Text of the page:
I hope that didn’t sound too condescending. I guess what I was driving at is that many consumers don’t make informed decisions about their purchases, often because this takes time (for research, etc.) that many people simply don’t have. Consumers can then be swayed by brands, marketing, peers’ opinions, etc. With phones, a spec sheet is a way to make the most informed decision possible in a short period of time.

Richard seems to be on the same wavelength as me and I agree with a lot of what he has to say, a user experience is a wholly subjective thing – manufacturers can’t write down hard data on user experience, it simply doesn’t exist, they can however show you hard data on specifications and — frankly — most modern smartphones have better specs on paper then even the most high end Windows Phone 7 device. That specificationis what people can compare with other devices and therefore that is, in the end, what makes a customers decision on which phone to buy.

Michael Hough had an opposing opinion and explained how quad core processors are not always necessarily running all 4 cores and therefore can be more power efficient than you would expect:

Your major point seems to be that quad core processors aren’t necessary, and more importantly that Tegra 3 has less battery life. I contest that. I have the Tegra 3 processor in question on my Asus Transformer Prime, and my experience is that I have around the same battery life as a dual-core iPad 2, twice as much as the (also dual core) OG Transformer. Tegra 3 has a power-saving core that means that the 4 cores are only used for taxing activities such as “console-quality gaming”.

Your opinion of quad cores not being necessary is slightly flawed, because it’s based on experience of using a Windows Phone alone. Because Windows Phones are all essentially the same (800×480 display, 1.4ghz cpu, 512mb RAM), developers know the limits of the system. With the Tegra 3 and the (dual core but still ridiculously powerful) Snapdragon S4 on Android, and the (again, dual) A5X processor on iOS, app developers have much more processing power to play with, allowing games and media to contain significantly more detail.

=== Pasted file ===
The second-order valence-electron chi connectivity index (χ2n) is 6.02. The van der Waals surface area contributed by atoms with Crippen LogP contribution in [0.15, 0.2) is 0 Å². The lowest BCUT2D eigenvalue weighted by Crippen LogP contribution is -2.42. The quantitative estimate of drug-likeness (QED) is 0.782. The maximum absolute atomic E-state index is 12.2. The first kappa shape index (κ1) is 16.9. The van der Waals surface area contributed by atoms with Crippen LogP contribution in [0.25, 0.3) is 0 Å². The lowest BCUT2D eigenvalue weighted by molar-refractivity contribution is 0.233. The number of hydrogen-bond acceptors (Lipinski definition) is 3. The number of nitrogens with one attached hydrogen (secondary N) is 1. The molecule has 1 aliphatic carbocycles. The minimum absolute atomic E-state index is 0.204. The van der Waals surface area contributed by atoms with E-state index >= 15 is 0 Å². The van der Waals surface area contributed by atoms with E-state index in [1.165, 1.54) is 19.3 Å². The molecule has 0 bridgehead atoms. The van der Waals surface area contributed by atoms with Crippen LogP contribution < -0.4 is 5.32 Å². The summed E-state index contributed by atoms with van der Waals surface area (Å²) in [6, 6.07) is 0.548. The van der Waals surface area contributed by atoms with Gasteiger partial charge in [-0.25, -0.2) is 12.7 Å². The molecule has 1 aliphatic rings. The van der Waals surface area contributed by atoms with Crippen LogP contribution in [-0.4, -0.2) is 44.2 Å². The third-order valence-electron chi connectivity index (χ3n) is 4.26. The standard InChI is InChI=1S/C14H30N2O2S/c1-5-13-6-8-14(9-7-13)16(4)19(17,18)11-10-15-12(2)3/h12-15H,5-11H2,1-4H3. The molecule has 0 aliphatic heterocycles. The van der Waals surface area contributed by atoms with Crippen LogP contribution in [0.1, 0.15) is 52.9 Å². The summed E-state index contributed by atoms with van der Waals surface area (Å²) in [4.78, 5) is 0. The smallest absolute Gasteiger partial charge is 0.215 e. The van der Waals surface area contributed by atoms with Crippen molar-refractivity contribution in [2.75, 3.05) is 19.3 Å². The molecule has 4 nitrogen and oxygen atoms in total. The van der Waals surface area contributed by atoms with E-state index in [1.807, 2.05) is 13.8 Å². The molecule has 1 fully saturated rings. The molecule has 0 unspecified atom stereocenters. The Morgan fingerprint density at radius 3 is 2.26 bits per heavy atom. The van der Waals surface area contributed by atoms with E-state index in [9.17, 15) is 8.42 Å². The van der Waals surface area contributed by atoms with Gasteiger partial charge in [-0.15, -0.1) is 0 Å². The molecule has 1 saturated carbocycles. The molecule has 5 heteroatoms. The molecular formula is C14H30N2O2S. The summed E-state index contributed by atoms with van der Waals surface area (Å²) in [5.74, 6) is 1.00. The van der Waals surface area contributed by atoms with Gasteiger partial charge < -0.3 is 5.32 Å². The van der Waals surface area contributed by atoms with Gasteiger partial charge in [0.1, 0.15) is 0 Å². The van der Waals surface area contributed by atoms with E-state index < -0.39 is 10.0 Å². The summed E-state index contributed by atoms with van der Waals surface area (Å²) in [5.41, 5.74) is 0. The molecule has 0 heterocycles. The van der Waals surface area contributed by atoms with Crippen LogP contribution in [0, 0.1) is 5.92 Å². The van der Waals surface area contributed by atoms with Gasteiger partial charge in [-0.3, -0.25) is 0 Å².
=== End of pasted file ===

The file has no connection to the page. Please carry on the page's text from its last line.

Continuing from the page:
Personally, being an owner of the Nokia Lumia and a dated HTC Desire, I’m struggling to decide between the two. A big down side of WP7 for me is that all my paid apps are on Android, but this isn’t a huge problem. What is, from a user experience standpoint, is that Windows Phone lacks apps that I use every day – a train finder that covers my area, or a decent free sat-nav app, for example, both of which are available on Android.

Quite frankly, it’s a shame I’ll have hit my upgrade on my Desire before Windows Phone Tango comes out. I think that will fix a number of the issues I have with the system, but I’ll probably be using an Android as my daily driver by then. Although I’ll keep developing for both platforms, of course.

John Nolan who is studying Computing: Application Development at Edge Hill University chimed in with some important insights into WP as a platform and refuted some of the points made by Michael:

Your article does raise a nice point on battery life, but then crucially to your point comparing with WP, WP as an OS does not support multiple cores, not that it needs it, even if it did – the OS does not support it. I would also like to address Michael, I completely disagree with your argument that all WP are the same, they are not, they do however have the same minimum requirements so the basic experience from the products over point of view is the same. You also said that the OS lacks a free Sat Nav application, well you said you owned a Lumia 800 and funny enough I spent an hour in Halfords today and found that Nokia Drive outperformed many Nuvi’s and Navmans, Tom Tom struggled too finding and building routes.

Anyway back to my main point – we all came from a generation of phones we class as “dumb phones” when in fact I class it as a phone – it did do phone calls right? I mean that’s all they were supposed to do, we had text and some games with a little customization of the OS, but at the end of the day we charged that “dumb phone” once a week. I now have to charge my phone daily, sometimes I get a day and a half out of it but my new habit at night is to put my phone on charge.

I welcome any design that becomes more efficient whilst either maintaining performance or even increase it. So the likes of Android and iOS who support such hardware is completely outrageous waste of energy and a poor solution to their bigger problem and that is the OS lacks efficiency with tasks, something I have not come across on my Omnia 7 or my Lumia 800. Microsoft are on the right route, they put a real threat out to Android and iOS with their OS and the only way they could respond is to make the UX worse by decreasing the functionality period of a device to compensate its lack of performance compared to their competitors.